Dr. Wennberg said he understands the pressure on the team trainer not to remove a star player from such a high-profile game, especially since Mr. Crosby didn't report of any of the constellation of symptoms used to assess whether a player has a concussion, including dizziness, headache, nausea and vomiting, blurred vision and confusion.

As such, Mr. Crosby's case illustrates the difficulties – and broad array of occasionally contradictory expert medical opinion – in assessing what is an uncommonly tricky and unpredictable injury.

Charles Tator, an eminent University Health Network neurosurgeon and leading authority on concussions, reviewed a video of the Jan. 1 hit, but couldn't tell whether Mr. Crosby sustained a concussion from what he nonetheless described as a "highly offensive, vicious hit."

It takes an experienced professional about five minutes to assess whether a player likely suffered a concussion, he said. They have to be inquisitive and ferret out symptoms.

"You need to ask some searching questions about how a player is functioning," said Dr. Tator, who is also based in Toronto.

More ...

1 in 5 Cancer Survivors Suffers Chronic Pain, Study Finds

More than 40 percent of cancer survivors experience pain, and the risk is highest among black and female patients, finds a new study.

Researchers at the University of Michigan Health System surveyed nearly 200 U.S. cancer survivors and found that 43 percent had experienced pain since their diagnosis, and 20 percent suffered chronic cancer-related pain at least two years later.

Among white patients, the most significant source of pain was cancer surgery (53.8 percent), and among black patients the greatest source of pain was cancer treatment (46.2 percent), according to the report.

In addition, the study found that compared to men, women had more pain, more pain flare-ups, more disability due to pain and were more depressed because of pain.

The authors also noted that black patients were more likely to report greater severity of pain and more pain-related disability, and also expressed more concern about harmful pain treatment side effects.

The study was released online in advance of publication in an upcoming print issue of the journal Cancer.

"All in all, the high prevalence of cancer and pain and now chronic cancer pain among these survivors, especially blacks and women, shows there's more work to be done in improving the quality of care and research," lead author and pain medicine specialist Dr. Carmen R. Green, a professor of anesthesiology, obstetrics and gynecology and health management and policy at the University of Michigan, said in a university news release.

Poor pain management may be the result of patient and physician attitudes and lack of knowledge, the researchers suggested. For example, patients and doctors may minimize pain complaints because they're worried about the pain medication side effects, such as addiction, or fear that pain is a sign that the cancer has gotten worse.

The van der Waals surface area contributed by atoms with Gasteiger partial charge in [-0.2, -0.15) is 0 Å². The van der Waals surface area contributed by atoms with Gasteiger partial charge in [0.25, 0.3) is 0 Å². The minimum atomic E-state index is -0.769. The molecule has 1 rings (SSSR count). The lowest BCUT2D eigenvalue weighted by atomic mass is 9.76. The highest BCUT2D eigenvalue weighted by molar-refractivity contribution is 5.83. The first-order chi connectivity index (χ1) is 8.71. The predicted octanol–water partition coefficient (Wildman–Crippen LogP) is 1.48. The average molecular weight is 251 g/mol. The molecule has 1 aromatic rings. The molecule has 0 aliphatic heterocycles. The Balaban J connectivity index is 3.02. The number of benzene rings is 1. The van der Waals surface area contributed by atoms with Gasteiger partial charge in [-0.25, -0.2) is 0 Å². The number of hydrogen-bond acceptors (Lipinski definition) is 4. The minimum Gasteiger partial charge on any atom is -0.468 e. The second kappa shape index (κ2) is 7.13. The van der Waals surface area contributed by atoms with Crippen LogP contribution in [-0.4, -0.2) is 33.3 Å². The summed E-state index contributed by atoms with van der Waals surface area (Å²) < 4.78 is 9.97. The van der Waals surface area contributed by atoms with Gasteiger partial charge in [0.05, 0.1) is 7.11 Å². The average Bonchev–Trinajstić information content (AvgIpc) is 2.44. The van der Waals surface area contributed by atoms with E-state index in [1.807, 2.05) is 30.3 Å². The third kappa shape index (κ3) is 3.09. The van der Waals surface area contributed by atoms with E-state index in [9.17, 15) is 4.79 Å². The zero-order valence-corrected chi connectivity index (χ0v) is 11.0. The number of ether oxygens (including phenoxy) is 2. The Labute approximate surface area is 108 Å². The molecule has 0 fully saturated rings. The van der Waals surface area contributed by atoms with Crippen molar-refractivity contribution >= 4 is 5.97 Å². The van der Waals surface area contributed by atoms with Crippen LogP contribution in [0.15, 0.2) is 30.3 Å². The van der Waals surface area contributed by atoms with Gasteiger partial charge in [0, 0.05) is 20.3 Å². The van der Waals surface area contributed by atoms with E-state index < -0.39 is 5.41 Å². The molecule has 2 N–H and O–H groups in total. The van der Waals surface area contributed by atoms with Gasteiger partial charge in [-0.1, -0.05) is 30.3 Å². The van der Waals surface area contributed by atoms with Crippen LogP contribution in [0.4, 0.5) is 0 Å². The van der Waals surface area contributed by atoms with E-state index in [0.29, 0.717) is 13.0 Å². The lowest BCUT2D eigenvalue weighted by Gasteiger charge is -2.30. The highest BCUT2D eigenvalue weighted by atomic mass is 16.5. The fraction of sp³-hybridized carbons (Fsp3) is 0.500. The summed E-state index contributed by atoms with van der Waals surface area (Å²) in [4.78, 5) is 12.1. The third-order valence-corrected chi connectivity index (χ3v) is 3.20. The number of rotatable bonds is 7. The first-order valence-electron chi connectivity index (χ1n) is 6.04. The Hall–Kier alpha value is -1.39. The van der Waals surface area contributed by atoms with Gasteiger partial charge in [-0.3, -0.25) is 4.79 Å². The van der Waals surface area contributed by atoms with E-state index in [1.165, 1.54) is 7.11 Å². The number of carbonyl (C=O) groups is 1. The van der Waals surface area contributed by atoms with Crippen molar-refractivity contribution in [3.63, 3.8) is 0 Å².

"When necessary and appropriate there are a variety of therapies available to address pain and improve [patients'] well-being," Green said.

Wednesday, January 19, 2011

Patient Voices: Rare Diseases - Interactive Feature -

Living with any disease can be a trial, but patients with rare conditions face a host of uniquely difficult challenges. Simply getting an accurate diagnosis can be an enormous task, and many with poorly understood illnesses struggle with isolation and loneliness. Here six men and women talk about how their lives have been most affected by rare conditions.

One in 16 U.S. surgeons consider suicide: survey | Reuters

A considerable number of U.S. surgeons struggle with thoughts of suicide, with burnout and past medical errors as possible reasons, according to a survey covering thousands of surgeons.

A team led by Tait Shanafelt of the Mayo Clinic in Rochester, Minnesota found that more than 6 percent of surgeons had thought about killing themselves within the past year.

Among those aged 55 to 64, the number was three times higher than national levels for that age group.

"What we are seeing through this work is that there is a high amount of burnout and stress among America's physicians, with potentially serious consequences for both physicians and their patients," Shanafelt said.

"It isn't necessarily that having thoughts of suicide endangers patient health, but some of the same root causes, particularly burnout, do appear to have a strong relationship with quality of care."

In a survey published last year, Shanafelt's team found that surgeons who reported high degrees of emotional exhaustion on the job also had higher odds of making major errors when they dealt with patients.